At the end of last week, talks about the Ukraine crisis between senior US and Russian diplomats appeared to have calmed tensions. The situation on Ukraine's land and sea borders, where Moscow has amassed troops and powerful military assets, remains grave. Alarmist predictions of imminent, large-scale conflict have proved to be wide of the mark.
The dogged insistence of Antony Blinken, the US secretary of state, on pursuing diplomatic means to address Russia's security concerns clearly made an impression on his notoriously intransigent opposite number, Sergei Lavrov. Russia s foreign minister said the talks had been constructive and useful and agreed to continue them this week.
This may turn out to be a temporary reprieve. All the noxious factors that caused the crisis are still in play. Vladimir Putin's overarching aim is to undermine agreed post-Soviet security structures in Europe and create a sphere of influence beyond Russia's borders. He wants to stop Ukraine becoming a successful, fully independent, pro-western democracy whose example puts his corrupt, oppressive regime to shame.
To this end he wants Nato to withdraw from countries on Russia's western periphery that joined the alliance after the Soviet collapse. He has expanded his list to include Romania and Bulgaria, Estonia, Latvia, Lithuania and Poland. He demands written pledges that Nato will never invite Ukraine, Georgia or Moldova to join and that the allies will pull back troops and defensive missile systems from eastern Europe.
The western democracies have stated that they will not accept such blackmail. That is where the consensus ends. There is no agreement about what to do if Russia attacks Ukraine, whether directly by land, sea and air or indirectly, using asymmetric warfare methods, covert ops, special forces and technical countermeasures.
European leaders are jointly responsible for this lamented state of affairs, which emboldens Putin. Joe Biden, the US president, hasn't been a great president. He made a dangerous gaffe last week when he implied a minor incursion by Russia might be tolerated. He has been admirably firm in resisting Russian pressure and seeking de-escalation.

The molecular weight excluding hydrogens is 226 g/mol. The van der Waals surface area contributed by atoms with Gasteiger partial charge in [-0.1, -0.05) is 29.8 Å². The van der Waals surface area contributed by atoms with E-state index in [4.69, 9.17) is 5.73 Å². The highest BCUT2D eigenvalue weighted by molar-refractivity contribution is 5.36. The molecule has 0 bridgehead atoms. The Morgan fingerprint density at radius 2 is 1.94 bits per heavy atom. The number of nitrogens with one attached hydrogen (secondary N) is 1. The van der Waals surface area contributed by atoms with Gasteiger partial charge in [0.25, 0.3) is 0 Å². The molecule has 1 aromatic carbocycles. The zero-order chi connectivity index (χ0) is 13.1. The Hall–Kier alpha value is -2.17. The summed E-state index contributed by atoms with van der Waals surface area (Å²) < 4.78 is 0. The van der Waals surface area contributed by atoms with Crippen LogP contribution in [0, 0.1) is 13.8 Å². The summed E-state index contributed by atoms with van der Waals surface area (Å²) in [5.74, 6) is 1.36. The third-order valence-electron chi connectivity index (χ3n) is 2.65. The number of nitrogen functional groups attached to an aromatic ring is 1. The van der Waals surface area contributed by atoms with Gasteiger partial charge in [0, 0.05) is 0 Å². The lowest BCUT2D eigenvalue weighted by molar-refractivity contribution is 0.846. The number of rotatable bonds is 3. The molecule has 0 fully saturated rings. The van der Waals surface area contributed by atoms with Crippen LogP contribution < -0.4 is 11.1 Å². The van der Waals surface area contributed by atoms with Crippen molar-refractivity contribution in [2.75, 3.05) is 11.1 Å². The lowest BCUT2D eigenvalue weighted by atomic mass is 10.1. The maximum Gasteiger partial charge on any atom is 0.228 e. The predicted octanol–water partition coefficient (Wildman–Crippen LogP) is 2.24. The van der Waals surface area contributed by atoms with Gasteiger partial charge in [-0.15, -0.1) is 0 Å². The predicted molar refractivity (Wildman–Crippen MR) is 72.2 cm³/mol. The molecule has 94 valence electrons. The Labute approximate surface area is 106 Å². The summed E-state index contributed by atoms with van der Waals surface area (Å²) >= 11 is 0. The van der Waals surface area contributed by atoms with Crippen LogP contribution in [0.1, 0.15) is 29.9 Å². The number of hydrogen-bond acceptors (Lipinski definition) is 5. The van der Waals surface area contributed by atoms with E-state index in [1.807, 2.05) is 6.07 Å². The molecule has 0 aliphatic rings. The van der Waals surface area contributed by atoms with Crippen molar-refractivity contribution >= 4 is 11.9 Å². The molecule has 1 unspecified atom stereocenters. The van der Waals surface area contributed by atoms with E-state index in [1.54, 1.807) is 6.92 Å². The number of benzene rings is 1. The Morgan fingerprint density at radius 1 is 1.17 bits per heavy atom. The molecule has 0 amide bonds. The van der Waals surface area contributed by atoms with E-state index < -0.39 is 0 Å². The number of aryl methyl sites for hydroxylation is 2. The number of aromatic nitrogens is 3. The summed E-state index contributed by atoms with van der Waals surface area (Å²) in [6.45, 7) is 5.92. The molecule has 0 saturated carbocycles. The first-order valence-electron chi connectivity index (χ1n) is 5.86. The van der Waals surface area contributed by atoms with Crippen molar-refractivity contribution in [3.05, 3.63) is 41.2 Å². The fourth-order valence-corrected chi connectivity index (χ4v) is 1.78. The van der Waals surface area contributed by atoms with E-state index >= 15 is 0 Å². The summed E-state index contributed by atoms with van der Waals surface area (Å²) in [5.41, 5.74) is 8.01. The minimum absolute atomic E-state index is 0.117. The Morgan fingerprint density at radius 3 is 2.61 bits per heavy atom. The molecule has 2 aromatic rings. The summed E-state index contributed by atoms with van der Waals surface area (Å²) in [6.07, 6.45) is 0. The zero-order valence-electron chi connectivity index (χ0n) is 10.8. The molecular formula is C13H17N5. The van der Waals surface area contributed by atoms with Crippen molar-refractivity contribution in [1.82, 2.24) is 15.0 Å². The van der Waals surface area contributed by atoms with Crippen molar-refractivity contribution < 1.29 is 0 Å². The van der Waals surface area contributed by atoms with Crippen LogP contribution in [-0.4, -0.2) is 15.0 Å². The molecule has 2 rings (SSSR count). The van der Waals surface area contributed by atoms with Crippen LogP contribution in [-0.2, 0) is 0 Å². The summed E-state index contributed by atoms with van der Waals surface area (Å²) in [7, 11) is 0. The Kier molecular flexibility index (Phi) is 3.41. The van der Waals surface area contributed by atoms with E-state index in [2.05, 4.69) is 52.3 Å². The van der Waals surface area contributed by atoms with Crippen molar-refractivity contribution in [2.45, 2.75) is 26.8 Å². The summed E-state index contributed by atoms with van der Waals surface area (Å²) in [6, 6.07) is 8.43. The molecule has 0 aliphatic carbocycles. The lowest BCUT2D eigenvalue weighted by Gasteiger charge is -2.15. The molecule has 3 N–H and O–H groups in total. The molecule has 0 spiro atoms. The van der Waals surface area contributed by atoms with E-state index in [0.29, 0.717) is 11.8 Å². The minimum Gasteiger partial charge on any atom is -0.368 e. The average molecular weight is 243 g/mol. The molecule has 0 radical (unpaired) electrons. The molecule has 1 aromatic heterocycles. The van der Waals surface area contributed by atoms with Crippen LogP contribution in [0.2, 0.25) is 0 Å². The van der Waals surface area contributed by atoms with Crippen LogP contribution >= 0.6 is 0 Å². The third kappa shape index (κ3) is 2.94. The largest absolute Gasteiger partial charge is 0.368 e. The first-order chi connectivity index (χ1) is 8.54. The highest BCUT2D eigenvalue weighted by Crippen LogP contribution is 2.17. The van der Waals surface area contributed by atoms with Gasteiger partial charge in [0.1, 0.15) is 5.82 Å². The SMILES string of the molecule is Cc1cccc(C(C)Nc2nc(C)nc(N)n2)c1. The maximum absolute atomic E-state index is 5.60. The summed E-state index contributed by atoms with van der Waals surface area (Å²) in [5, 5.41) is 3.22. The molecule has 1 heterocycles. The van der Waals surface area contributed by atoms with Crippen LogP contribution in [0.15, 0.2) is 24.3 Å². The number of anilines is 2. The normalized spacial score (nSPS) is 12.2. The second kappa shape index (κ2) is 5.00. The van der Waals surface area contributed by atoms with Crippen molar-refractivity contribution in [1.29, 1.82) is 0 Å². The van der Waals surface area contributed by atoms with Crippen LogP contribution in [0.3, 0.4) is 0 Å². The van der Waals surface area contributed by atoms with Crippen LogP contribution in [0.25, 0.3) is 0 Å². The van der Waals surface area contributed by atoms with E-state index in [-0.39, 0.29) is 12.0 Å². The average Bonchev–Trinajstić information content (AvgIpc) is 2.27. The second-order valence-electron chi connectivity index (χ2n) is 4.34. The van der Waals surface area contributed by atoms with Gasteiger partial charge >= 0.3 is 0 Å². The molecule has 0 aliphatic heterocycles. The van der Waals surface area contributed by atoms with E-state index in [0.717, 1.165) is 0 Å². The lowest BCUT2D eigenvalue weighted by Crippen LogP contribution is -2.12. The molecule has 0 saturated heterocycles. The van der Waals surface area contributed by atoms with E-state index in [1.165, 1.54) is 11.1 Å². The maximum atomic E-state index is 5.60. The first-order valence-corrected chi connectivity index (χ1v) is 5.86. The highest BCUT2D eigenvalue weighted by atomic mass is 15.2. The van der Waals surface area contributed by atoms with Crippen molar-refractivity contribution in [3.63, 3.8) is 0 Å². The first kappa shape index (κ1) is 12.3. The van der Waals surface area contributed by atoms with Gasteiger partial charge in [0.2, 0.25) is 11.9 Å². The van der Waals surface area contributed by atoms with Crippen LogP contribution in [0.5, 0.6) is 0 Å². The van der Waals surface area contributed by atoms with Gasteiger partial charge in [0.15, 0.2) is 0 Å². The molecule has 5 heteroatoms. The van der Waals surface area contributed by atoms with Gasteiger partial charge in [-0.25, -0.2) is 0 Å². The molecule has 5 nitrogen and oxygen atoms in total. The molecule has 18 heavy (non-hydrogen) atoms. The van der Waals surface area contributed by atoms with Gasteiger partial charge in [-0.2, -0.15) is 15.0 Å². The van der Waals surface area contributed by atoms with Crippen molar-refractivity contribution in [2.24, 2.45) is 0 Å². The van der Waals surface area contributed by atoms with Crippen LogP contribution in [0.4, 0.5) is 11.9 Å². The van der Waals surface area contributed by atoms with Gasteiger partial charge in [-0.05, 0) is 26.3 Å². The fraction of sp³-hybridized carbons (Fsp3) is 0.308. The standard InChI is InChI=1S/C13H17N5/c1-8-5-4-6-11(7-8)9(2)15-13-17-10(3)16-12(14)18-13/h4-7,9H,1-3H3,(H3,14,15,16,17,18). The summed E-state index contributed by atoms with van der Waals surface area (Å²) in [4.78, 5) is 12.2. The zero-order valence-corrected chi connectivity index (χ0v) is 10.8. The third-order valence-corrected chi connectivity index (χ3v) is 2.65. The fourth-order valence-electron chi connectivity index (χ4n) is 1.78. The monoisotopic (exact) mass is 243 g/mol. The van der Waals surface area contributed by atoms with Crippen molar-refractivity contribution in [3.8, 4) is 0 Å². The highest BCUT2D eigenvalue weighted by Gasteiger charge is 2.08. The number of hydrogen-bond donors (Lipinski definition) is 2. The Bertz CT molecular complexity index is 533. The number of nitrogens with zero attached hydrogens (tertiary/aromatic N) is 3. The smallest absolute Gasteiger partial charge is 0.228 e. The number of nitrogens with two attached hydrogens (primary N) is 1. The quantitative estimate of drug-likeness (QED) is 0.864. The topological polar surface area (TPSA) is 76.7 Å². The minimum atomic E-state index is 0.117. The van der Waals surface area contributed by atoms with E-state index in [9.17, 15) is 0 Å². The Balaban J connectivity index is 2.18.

The European democracies, which have no joined-up policy at all, are not so bad. The Greens want to scrap the Nord Stream 2 gas pipeline from Russia and the pro-Moscow Social Democrats, which is a split between the German coalition and Russia. A huge gap is opening up in France between President Emmanuel Macron's bold ideas about EU strategic autonomy propounded again at a chaotic European parliament session in Strasbourg last week, and the reality of EU feuding, impotence and irrelevance.
Given that he is deeply distrust and disliked in many EU countries, it is unclear how Boris Johnson will take charge of a united front to deter Putin, outlined in extraordinary Downing Street weekend briefings. This sudden lurch into Churchillian war-fighting mode looks suspiciously like another attempt to distract attention from partygate By exploiting international tensions in this way, Johnson and his Thatcher-imitating foreign secretary, Liz Truss, who has not been in action so far, may make matters worse.
The Ukraine standoff will not be resolved quickly, having reached this extreme pitch. Even though few people don't want it, a conflict can be triggered accidentally. Hopefully, US diplomatic efforts will succeed because a bypassed Europe, ignored by Russia and patronised by America, seems unable to help itself. Europe has already lost, despite the fact that Putin is not going to win, regardless of whether or not he gets his way or war.